J.D. Power has found that 21 percent of homebuyers regret their choice of a lender. That in itself is regrettable. But this significant minority might have been able to avoid many of their issues if they had been more careful in picking who they worked with for financing in the first place. Whether dealing with a loan officer who works for a lender that actually funds its own loans, or a broker who works for himself and deals with more than one lender, you should expect him to be responsive, according to the Consumer Financial Protection Bureau, the federal watchdog agency that grew out of the recent financial crisis. Being responsive is a key trait. But according to a recent survey of some 800 companies by Insellerate, a provider of support services for the marketing and sale of home loans, it took an average of 12 hours for loan officers to answer a client’s query. But that’s just among those who responded. A whopping 57 percent never responded at all, the survey found. And 60 percent of those who did respond failed to follow up with a second call. You also should be provided with a clear analysis of the different loan options that are available, along with an understanding of how they impact you financially, both initially and over time. Even more importantly, you should expect that the choices be explained in a way you can understand. Choosing a home loan is possibly the biggest financial decision you will ever make, so if you ask for a simple explanation and you don’t get it, ask again and again until you are certain you understand. It’s also wise to make sure what you choose is suitable to your lifestyle and financial picture. Many loan officers qualify people for the biggest loan they can afford. But while there’s nothing wrong with that, you may not be comfortable forking over that amount every month. On the flip side, if you fail to send a piece of requested information, you should expect the officer to hound you for it, or at least be persistent in asking for exactly what the underwriters need to approve your loan. Source: The Housing Scene, Lou Sichelman Note: These findings emphasize the importance of working with an expert mortgage advisor and a reputable company to help you with one of the most important financial decisions you will be making.All the latest data indicates that the United States is very likely to experience another housing boom in the near future. Fortunately, some analysts think this will not be a boom in prices as was witnessed a decade ago. The next boom is most likely going to be a beneficial uptick in homebuilding, which would invigorate the economy, stimulate the construction industry, and lead to other positive effects. According to data from the National Association of Realtors, existing home sales rose more than expected in November, increasing by 0.7% at a seasonally adjusted annual rate of 5.61 million. Sales increased 18.2% before seasonal adjustment from November 2015, when changes in existing regulations delayed closings. It’s now clear that the sales of extant housing are back up to pre-real estate crash levels, which in turn is putting pressure on prices. While rates have been clearly on the rise post-election, we’re also seeing decent rises in wages and employment is robust. There’s been a noticeable increase in consumer and business optimism. Source: MPA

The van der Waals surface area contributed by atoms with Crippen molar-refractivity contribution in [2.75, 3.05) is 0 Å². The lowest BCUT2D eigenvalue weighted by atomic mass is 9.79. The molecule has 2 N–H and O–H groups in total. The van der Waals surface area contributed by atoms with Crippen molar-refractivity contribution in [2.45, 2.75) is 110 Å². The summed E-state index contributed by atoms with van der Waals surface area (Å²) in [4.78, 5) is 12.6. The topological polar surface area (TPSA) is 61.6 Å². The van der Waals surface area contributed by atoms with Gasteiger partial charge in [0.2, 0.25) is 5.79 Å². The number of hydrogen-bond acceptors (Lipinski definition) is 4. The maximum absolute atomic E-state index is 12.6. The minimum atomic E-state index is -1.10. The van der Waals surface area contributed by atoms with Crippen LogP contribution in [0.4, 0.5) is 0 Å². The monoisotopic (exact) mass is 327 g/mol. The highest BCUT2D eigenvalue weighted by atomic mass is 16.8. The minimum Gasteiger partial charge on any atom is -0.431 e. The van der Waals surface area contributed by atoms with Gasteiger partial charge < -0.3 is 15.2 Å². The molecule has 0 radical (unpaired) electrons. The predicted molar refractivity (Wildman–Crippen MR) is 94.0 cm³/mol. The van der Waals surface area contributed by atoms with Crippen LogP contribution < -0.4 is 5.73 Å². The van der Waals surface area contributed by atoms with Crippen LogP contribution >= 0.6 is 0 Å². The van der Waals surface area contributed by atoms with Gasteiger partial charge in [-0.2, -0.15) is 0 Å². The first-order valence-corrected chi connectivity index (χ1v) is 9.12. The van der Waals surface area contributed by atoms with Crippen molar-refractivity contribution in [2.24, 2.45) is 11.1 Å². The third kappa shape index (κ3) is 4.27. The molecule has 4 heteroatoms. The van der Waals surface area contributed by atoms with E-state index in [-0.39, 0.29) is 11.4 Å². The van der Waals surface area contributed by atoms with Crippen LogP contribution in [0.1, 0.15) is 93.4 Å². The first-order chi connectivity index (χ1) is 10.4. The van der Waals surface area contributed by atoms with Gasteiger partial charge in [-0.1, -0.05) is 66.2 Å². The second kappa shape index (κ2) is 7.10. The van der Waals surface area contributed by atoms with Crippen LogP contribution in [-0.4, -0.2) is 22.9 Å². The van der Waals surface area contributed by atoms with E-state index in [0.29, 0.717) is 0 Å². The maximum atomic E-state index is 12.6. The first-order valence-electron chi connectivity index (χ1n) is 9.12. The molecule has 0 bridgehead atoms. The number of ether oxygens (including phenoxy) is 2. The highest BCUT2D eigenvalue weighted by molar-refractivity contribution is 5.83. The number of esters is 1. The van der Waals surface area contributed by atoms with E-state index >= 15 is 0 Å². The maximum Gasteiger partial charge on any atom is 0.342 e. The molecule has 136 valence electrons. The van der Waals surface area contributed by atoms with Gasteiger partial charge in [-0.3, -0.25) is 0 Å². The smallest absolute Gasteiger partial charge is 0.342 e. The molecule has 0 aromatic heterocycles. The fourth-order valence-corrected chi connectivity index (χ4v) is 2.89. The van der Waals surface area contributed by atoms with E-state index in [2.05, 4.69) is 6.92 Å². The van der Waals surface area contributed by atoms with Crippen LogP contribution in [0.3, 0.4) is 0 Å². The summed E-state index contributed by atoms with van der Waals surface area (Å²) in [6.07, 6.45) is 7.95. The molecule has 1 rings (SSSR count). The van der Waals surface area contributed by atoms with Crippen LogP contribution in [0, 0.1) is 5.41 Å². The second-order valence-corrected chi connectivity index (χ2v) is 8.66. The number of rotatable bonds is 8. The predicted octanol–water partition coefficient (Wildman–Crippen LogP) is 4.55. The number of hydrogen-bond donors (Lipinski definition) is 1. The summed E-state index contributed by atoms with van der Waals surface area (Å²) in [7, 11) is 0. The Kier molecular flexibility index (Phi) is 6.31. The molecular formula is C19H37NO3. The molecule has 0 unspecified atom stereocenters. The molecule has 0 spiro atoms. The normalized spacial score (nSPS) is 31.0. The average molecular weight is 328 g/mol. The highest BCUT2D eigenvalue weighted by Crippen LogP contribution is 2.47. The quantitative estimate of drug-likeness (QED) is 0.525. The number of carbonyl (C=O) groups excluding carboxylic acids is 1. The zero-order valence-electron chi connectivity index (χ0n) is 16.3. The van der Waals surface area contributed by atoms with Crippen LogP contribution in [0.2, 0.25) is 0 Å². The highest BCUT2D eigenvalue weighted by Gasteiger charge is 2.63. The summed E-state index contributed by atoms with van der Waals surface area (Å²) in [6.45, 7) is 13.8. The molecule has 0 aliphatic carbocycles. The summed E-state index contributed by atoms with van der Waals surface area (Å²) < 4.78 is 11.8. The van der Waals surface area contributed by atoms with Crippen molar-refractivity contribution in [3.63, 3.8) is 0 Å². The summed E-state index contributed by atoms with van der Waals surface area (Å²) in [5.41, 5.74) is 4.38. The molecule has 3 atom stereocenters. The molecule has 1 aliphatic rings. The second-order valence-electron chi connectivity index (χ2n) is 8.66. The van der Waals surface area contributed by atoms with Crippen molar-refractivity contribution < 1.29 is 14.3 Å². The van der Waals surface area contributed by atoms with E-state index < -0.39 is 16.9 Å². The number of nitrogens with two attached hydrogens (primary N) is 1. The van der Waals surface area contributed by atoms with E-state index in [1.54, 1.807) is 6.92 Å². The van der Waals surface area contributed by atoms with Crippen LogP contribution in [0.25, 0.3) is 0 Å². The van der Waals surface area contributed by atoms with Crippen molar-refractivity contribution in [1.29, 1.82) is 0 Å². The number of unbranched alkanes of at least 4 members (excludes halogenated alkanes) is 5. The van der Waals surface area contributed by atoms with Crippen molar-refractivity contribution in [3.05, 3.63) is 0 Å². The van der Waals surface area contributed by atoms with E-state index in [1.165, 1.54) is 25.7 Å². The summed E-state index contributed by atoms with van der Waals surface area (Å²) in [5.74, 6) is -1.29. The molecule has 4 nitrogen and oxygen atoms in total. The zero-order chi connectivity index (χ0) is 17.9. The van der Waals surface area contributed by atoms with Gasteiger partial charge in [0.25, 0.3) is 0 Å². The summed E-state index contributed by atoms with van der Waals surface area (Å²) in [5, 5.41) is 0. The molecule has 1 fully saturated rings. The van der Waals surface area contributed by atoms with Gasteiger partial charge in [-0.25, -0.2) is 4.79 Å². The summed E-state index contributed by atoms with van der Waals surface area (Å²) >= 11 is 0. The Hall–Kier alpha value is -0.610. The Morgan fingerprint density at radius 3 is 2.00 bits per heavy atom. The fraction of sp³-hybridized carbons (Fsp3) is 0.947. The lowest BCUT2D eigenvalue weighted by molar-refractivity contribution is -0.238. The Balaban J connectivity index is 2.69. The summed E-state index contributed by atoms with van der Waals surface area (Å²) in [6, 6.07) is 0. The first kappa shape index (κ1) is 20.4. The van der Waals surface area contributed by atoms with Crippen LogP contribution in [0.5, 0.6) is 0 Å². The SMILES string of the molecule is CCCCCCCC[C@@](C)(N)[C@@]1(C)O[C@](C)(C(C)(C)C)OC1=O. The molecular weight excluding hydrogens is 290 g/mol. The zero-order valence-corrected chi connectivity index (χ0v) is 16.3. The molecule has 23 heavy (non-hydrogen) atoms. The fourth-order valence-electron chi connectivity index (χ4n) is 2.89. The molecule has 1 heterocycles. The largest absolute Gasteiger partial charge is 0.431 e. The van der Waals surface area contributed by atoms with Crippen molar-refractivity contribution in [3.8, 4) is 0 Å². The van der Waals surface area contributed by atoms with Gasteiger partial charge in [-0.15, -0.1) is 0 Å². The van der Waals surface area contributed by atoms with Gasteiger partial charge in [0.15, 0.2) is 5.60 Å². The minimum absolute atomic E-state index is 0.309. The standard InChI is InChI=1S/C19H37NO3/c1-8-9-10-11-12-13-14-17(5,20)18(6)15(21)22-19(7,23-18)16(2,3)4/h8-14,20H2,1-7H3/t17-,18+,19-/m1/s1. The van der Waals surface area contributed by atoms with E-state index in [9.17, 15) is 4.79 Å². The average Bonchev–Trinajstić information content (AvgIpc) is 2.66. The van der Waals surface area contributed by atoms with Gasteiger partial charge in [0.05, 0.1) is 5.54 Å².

The Federal Reserve has made two swift rate hikes in just four months and vows of more to come. But there’s a way to slow the pace of interest-rate hikes: Build more homes, Lawrence Yun, the chief economist for the National Association of Realtors®, writes in his new column at Forbes.com. Building more apartments and single-family homes would help slow down inflation, Yun says. The nation has typically added 1.5 million new housing units each year to meet demand. After all, about 1 million to 1.2 million new households are formed nationally each year and about 300,000 to 400,000 homes are demolished or newly uninhabitable each year. As such, about 1.5 million new units are required. However, over the past decade from 2007 to 2016, average housing starts were 900,000 per year. “That is grossly inadequate,” Yun notes. “That is why there is a housing shortage across the country.” The inventory supply of homes available for sale is near all-time lows. Rental and vacancy rates have dropped to below 7 percent, the lowest since the mid-1980s, he notes. “The faster the homebuilding recovery, the slower the housing inflation,” Yun says. “Consequently, the broader consumer price index will also slow and thereby allow more breathing room for the Fed to temper the pace of rate hikes.” Source: CNBC